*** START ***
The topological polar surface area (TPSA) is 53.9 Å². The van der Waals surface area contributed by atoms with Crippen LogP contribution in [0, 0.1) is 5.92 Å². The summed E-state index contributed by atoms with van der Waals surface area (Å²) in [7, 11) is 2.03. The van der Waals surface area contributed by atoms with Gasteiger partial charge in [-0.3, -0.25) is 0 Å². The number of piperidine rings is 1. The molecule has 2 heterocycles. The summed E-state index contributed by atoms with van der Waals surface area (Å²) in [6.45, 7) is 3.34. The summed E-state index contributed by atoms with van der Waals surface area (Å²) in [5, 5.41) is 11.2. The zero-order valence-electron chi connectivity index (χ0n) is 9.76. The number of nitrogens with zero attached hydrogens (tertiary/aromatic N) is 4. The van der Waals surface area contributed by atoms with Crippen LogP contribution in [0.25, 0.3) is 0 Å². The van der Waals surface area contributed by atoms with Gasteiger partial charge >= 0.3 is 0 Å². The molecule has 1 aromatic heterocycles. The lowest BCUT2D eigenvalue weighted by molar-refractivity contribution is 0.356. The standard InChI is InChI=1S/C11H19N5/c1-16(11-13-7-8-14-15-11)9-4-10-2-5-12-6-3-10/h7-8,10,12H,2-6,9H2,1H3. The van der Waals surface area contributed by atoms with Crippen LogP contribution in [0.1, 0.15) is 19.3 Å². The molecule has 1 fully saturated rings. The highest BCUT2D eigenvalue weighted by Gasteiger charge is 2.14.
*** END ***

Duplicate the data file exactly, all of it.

The topological polar surface area (TPSA) is 53.9 Å². The van der Waals surface area contributed by atoms with Crippen LogP contribution in [0, 0.1) is 5.92 Å². The summed E-state index contributed by atoms with van der Waals surface area (Å²) in [7, 11) is 2.03. The van der Waals surface area contributed by atoms with Gasteiger partial charge in [-0.3, -0.25) is 0 Å². The number of piperidine rings is 1. The molecule has 2 heterocycles. The summed E-state index contributed by atoms with van der Waals surface area (Å²) in [6.45, 7) is 3.34. The summed E-state index contributed by atoms with van der Waals surface area (Å²) in [5, 5.41) is 11.2. The zero-order valence-electron chi connectivity index (χ0n) is 9.76. The number of nitrogens with zero attached hydrogens (tertiary/aromatic N) is 4. The van der Waals surface area contributed by atoms with Crippen LogP contribution in [0.25, 0.3) is 0 Å². The van der Waals surface area contributed by atoms with Gasteiger partial charge >= 0.3 is 0 Å². The molecule has 1 aromatic heterocycles. The lowest BCUT2D eigenvalue weighted by molar-refractivity contribution is 0.356. The standard InChI is InChI=1S/C11H19N5/c1-16(11-13-7-8-14-15-11)9-4-10-2-5-12-6-3-10/h7-8,10,12H,2-6,9H2,1H3. The van der Waals surface area contributed by atoms with Crippen LogP contribution in [0.1, 0.15) is 19.3 Å². The molecule has 1 fully saturated rings. The highest BCUT2D eigenvalue weighted by Gasteiger charge is 2.14.